By Guy Page
The stock market rocket that took off with the election of Donald Trump in November 2016 has brought some much-needed relief to one of the state of Vermont’s most painful, persistent problems: its troubled public pension funds.
Headliners has reported on how President Trump’s 2017 federal tax reform reduced Vermonters’ electricity and natural gas monthly bills, raised Vermonters’ after-tax income, and helped keep Vermont income tax rates low by increasing Vermont state revenue. But few Vermonters realize how the booming ‘Trump Stock Market’ has helped Vermont’s cash-poor public employee pension funds.
Vermont’s pension problem is big, scary stuff. About 54,000 working or retired Vermonters – teachers, state employees, and municipal employees – now or will rely on a pension from one of the three public pension funds. To date the funds have met their obligations, paying $337 million in benefits last year. But – the three funds have an “unfunded liability” of $2.46 billion. In laymen’s terms, the funds have committed $2.46 billion more than their total value. Besides making retired Vermont public employees justifiably nervous, servicing the debt ($121 million for 2018) costs Vermont taxpayers 25 cents on the dollar – an estimated $30 million/year. How it got this way and how to fix it is the subject of three brief, highly informative “Dialogues with Meg Hansen” podcast interviews with pension guru and lifelong Democrat David Coates of Colchester.
When a pension fund has unfunded liabilities, its managers can 1) add money (through taxpayer or employee contribution), and/or 2) improve investment return. The Trump administration indirectly has done both. The 2017 tax reform “added money” by contributing to an unexpected 2019 state revenue surplus, easing the pain when the Legislature allocated $34 million to reduce pension fund liability.
Understanding President Trump’s role in improving Vermont pension fund investment return involves a fairly simple exercise of “connect the dots.”
Dot Number One: Trump helped the stock market grow. The Dow Jones (key indicator of U.S. stock market value) was as low as 15,451 in January 2016 but closed at 18,332 on November 8, 2016, when Donald Trump was elected president. By Nov. 8 2017 it had jumped 28.5% to 23,557, according to Marketwatch. After a dip in 2018, the Dow rallied and as of this writing (8/26/19, 11:50 AM) is sitting pretty (despite trade-deal wobbles) at 25,809. Even CNN Money credited the president-elect for the post-election rally. Most financial observers say President Trump’s tax cuts, corporate income tax repatriation, regulatory rollbacks, and support of the domestic energy industry have been vital to the market’s success.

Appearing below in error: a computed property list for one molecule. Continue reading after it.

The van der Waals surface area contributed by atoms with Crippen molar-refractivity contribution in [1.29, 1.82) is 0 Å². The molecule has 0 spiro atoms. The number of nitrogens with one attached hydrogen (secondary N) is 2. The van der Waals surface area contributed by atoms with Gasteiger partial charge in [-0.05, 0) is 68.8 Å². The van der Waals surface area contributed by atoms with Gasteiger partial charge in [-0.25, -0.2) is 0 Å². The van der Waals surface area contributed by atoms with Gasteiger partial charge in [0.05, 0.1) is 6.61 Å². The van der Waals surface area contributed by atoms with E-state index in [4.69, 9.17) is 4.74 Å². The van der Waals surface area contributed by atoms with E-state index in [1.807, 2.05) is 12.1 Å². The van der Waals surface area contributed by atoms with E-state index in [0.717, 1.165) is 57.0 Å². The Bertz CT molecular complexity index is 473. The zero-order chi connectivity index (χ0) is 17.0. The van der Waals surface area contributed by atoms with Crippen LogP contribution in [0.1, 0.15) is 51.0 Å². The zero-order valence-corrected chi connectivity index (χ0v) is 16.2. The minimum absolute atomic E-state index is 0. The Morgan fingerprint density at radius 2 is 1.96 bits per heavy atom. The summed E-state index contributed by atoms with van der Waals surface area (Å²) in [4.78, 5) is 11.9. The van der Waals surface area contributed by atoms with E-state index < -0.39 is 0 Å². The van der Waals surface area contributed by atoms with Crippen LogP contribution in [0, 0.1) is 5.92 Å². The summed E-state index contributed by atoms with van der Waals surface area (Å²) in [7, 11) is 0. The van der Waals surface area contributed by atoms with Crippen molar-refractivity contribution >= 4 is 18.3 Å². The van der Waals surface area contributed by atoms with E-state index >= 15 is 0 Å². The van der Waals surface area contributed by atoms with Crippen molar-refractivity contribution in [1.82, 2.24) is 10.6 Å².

Dot Number Two: since 2016, the strong stock market has boosted Vermont pension fund value. A 2016 Pew Trust study shows that “equity investments and pension fund yields track closely.” This is common knowledge on Wall Street and one reason why Vermont Treasurer Beth Pearce in 2016 refused then-Gov. Peter Shumlin’s badgering to divest the pension funds of blue-chip fossil fuel energy stocks. The better your portfolio performance, the more money you have to pay pensioners.
And the stock market has been very, very good for the Vermont pension fund in the last three years. For example, from March 2016 to March 2019, the S&P 500 stocks in the Vermont State Employees fund returned an annual rate of 13.5% (page 32). Because the stock market only took off in the last quarter of 2016, that figure probably understates the fund value of the “Trump effect.”
While the Vermont Pension Investment Committee (VPIC) strives for investment diversity to protect pensioners from the negative effects of an up and down stock market, there’s no doubt that strong markets in recent years have had a beneficial impact on pension fund value, VPIC board chairman Tom Golanka said in a phone interview today.
Here’s another illustration of how a strong stock market impacts overall rate of return for pension funds. Below is the “annual money-weight rate of return, net of investment expense” for the three pension funds over the last four years, as sourced from State of Vermont documents:
VERMONT STATE EMPLOYEES RETIREMENT SYSTEM
2018 – 6.73%. 2017 – 10.33%. 2016 – 1.44%. 2015 – 0.50%
STATE TEACHERS’ RETIREMENT SYSTEM
2018 – 6.99%. 2017 – 10.17%. 2016 – 1.69%. 2015 – 0.40%.
VERMONT MUNICIPAL EMPLOYEES RETIREMENT SYSTEM
2018 – 6.75%. 2017 – 10.88%. 2016 – 1.56%. 2015 – 0.51%
Vermont’s pension woes aren’t over, of course. Far from it! But it’s sobering to think about how much worse off Vermont public pensioners would have been without the strong Trump stock market. The saying “a rising tide lifts all boats” is well-understood by anyone with a pension fund. As is its corollary: “a falling tide leaves them high and dry.”
Statehouse Headliners is intended primarily to educate, not advocate. It is e-mailed to an ever-growing list of interested Vermonters, public officials and media. Guy Page is affiliated with the Vermont Energy Partnership; the Vermont Alliance for Ethical Healthcare; and Physicians, Families and Friends for a Better Vermont.